Homeopathic medicines, friends and foes explain, contain 99.9 percent water (or perhaps more). Dehydration, according to the Mayo Clinic, is when “your body doesn’t have enough water and other fluids to carry out its normal functions”. It makes sense then, that homeopathic medicines can cure dehydration. Or does it?
Actually… it’s much more complicated than you might think. The problem is not with homeopathic medicines, not with dehydration. The problem is with the word ‘cure’. To determine if a treatment cures an illness, we need to define cured. Cured is not defined for dehydration. It’s actually worse. For example, many medical dictionaries and references do not contain a definitions for cure, cures, nor cured:
Webster’s New World Medical Dictionary, Third Edition
The Oxford Concise Medical Dictionary, Ninth Edition, 2015.
The Bantam Medical Dictionary, Sixth Edition, 2009.
Barron’s Dictionary of Medical Terms, Sixth Edition, 2013
Medical Terminology for Dummies, Second Edition
Merck Manual of Diagnosis and Therapy, 11th Edition
Harrison’s Guide to Internal Medicine
Lange’s Current Medical Diagnosis and Treatment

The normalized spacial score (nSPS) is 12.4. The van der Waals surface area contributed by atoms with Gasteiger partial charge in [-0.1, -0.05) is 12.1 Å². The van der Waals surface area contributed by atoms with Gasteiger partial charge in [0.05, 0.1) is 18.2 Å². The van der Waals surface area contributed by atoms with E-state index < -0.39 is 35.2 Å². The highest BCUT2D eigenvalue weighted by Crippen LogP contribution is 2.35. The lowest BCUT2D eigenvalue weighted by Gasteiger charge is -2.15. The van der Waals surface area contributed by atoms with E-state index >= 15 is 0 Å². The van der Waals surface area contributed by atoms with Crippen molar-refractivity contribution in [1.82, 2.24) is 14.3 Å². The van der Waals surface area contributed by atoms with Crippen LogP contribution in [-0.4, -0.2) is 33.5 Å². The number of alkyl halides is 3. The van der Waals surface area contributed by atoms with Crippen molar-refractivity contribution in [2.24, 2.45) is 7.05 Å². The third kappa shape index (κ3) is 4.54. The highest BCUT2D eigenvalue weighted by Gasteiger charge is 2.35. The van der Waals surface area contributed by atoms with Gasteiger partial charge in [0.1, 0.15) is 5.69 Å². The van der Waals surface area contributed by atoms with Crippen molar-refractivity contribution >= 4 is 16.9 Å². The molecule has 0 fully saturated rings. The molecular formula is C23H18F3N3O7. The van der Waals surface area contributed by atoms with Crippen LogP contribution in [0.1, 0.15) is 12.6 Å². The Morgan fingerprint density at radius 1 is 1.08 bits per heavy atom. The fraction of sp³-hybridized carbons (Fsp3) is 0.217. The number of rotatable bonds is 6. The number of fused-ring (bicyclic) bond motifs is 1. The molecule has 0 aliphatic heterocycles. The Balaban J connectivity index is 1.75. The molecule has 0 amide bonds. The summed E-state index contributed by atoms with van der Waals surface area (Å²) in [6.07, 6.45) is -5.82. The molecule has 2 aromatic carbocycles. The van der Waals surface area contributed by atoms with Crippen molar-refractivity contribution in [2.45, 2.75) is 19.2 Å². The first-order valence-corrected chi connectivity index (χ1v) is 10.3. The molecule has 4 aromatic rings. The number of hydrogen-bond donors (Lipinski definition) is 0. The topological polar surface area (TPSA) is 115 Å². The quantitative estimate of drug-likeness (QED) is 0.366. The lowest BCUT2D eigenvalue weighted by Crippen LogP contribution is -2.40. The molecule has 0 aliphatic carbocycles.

Diagnostic and Statistical Manual of Mental Disorders (DSM–5)
In the above list, only Merck’s Manual of Diagnosis and Therapy, contains a definition of cure, and that definition is only in the section titled Complimentary and Alternative Medicines – actually under the section on Homeopathy. Are alternative medicines the only medicines that cure? Is that why the only medical definition of cure in the above list is about alternative medicines?
How can we possibly cure an illness, and prove that it has been cured, when cure, cures, and cured, are not defined?
Many standard dictionaries contain definitions of cure. The problem is finding consistency. Webster’s offers “a complete or permanent solution or remedy“. That’s pretty clear. The Oxford dictionary, unfortunately, is not so clear, defining cure thus: “Relieve (a person or animal) of the symptoms of a disease or condition” and “Eliminate (a disease or condition) with medical treatment. ” Is any illness cured if the symptoms go away, but the illness is still present? I don’t think so. Are illnesses only cured with ‘medical treatments’? No. Most illnesses are cured by time and healthiness.
Let’s begin with a definition of cured as the end of an illness. The current Wikipedia definition is “the end of a medical condition“, but this is a bit weak, many medical conditions, including dying, are incurable.
Dehydration is an illness. It is a disease that can be cured. Or is it? Is it a disease? Is it curable? The three main medical treatment reference texts, Merck, Lange’s, and Harrison’s offer treatments for dehydration, but NOT ONE use the word cure. We might easily conclude that officially, dehydration is incurable. Silly? Yes. The official medical references do not offer any cure for dehydration, and the references to dehydration actually point to sections with names like: “Fluid and Electrolyte Metabolism” (Merck) and “Fluid and Electrolyte Disorders” (Lange).